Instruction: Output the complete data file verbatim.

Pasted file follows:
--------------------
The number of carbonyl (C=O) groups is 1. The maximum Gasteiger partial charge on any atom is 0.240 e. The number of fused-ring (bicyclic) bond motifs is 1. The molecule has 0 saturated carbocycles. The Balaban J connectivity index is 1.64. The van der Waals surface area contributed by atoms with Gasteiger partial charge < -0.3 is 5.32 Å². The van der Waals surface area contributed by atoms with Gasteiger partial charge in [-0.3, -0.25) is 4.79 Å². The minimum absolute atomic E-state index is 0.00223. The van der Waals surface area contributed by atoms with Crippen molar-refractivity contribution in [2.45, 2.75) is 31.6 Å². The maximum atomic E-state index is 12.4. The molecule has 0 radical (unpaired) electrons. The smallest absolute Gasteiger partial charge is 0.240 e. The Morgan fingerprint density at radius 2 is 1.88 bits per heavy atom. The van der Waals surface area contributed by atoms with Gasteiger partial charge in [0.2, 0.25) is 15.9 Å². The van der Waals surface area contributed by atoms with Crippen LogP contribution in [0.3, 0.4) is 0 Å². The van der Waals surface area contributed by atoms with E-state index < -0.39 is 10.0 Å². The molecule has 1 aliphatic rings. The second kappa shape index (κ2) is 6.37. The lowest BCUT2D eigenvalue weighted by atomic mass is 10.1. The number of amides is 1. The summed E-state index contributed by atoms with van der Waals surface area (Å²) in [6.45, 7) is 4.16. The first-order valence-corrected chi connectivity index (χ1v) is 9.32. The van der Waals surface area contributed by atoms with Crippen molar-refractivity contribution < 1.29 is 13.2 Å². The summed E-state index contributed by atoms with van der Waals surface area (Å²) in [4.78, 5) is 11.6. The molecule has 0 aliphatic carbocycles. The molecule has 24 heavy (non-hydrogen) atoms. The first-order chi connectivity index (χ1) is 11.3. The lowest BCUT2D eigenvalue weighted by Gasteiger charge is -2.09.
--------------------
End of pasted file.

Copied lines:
The number of carbonyl (C=O) groups is 1. The maximum Gasteiger partial charge on any atom is 0.240 e. The number of fused-ring (bicyclic) bond motifs is 1. The molecule has 0 saturated carbocycles. The Balaban J connectivity index is 1.64. The van der Waals surface area contributed by atoms with Gasteiger partial charge < -0.3 is 5.32 Å². The van der Waals surface area contributed by atoms with Gasteiger partial charge in [-0.3, -0.25) is 4.79 Å². The minimum absolute atomic E-state index is 0.00223. The van der Waals surface area contributed by atoms with Crippen molar-refractivity contribution in [2.45, 2.75) is 31.6 Å². The maximum atomic E-state index is 12.4. The molecule has 0 radical (unpaired) electrons. The smallest absolute Gasteiger partial charge is 0.240 e. The Morgan fingerprint density at radius 2 is 1.88 bits per heavy atom. The van der Waals surface area contributed by atoms with Gasteiger partial charge in [0.2, 0.25) is 15.9 Å². The van der Waals surface area contributed by atoms with Crippen LogP contribution in [0.3, 0.4) is 0 Å². The van der Waals surface area contributed by atoms with E-state index < -0.39 is 10.0 Å². The molecule has 1 aliphatic rings. The second kappa shape index (κ2) is 6.37. The lowest BCUT2D eigenvalue weighted by atomic mass is 10.1. The number of amides is 1. The summed E-state index contributed by atoms with van der Waals surface area (Å²) in [6.45, 7) is 4.16. The first-order valence-corrected chi connectivity index (χ1v) is 9.32. The van der Waals surface area contributed by atoms with Crippen molar-refractivity contribution < 1.29 is 13.2 Å². The summed E-state index contributed by atoms with van der Waals surface area (Å²) in [4.78, 5) is 11.6. The molecule has 0 aliphatic carbocycles. The molecule has 24 heavy (non-hydrogen) atoms. The first-order chi connectivity index (χ1) is 11.3. The lowest BCUT2D eigenvalue weighted by Gasteiger charge is -2.09.